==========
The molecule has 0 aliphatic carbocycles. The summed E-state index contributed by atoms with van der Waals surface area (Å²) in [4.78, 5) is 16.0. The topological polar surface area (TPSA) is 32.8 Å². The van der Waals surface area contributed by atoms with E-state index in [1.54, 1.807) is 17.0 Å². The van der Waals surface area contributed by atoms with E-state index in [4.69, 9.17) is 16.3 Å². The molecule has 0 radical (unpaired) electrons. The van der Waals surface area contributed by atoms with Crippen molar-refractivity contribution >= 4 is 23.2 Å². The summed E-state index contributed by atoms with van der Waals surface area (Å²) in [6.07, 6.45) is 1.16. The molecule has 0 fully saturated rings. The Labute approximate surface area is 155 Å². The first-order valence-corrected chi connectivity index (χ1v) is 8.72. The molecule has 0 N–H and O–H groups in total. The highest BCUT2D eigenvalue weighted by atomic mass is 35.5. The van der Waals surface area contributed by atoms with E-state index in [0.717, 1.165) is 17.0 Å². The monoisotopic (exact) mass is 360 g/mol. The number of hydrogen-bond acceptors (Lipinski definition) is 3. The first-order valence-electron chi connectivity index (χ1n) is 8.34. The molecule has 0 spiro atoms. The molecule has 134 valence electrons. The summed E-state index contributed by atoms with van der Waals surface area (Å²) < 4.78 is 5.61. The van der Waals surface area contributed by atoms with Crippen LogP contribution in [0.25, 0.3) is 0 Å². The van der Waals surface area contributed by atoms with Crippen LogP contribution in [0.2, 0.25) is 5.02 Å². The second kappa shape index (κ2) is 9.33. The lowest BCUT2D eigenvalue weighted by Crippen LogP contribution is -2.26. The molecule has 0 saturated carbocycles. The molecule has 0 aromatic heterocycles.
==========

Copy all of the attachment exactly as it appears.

The molecule has 0 aliphatic carbocycles. The summed E-state index contributed by atoms with van der Waals surface area (Å²) in [4.78, 5) is 16.0. The topological polar surface area (TPSA) is 32.8 Å². The van der Waals surface area contributed by atoms with E-state index in [1.54, 1.807) is 17.0 Å². The van der Waals surface area contributed by atoms with E-state index in [4.69, 9.17) is 16.3 Å². The molecule has 0 radical (unpaired) electrons. The van der Waals surface area contributed by atoms with Crippen molar-refractivity contribution >= 4 is 23.2 Å². The summed E-state index contributed by atoms with van der Waals surface area (Å²) in [6.07, 6.45) is 1.16. The molecule has 0 fully saturated rings. The Labute approximate surface area is 155 Å². The first-order valence-corrected chi connectivity index (χ1v) is 8.72. The molecule has 0 N–H and O–H groups in total. The highest BCUT2D eigenvalue weighted by atomic mass is 35.5. The van der Waals surface area contributed by atoms with E-state index in [0.717, 1.165) is 17.0 Å². The monoisotopic (exact) mass is 360 g/mol. The number of hydrogen-bond acceptors (Lipinski definition) is 3. The first-order valence-electron chi connectivity index (χ1n) is 8.34. The molecule has 0 spiro atoms. The molecule has 134 valence electrons. The summed E-state index contributed by atoms with van der Waals surface area (Å²) < 4.78 is 5.61. The van der Waals surface area contributed by atoms with Crippen LogP contribution in [0.25, 0.3) is 0 Å². The van der Waals surface area contributed by atoms with Crippen LogP contribution in [0.2, 0.25) is 5.02 Å². The second kappa shape index (κ2) is 9.33. The lowest BCUT2D eigenvalue weighted by Crippen LogP contribution is -2.26. The molecule has 0 saturated carbocycles. The molecule has 0 aromatic heterocycles.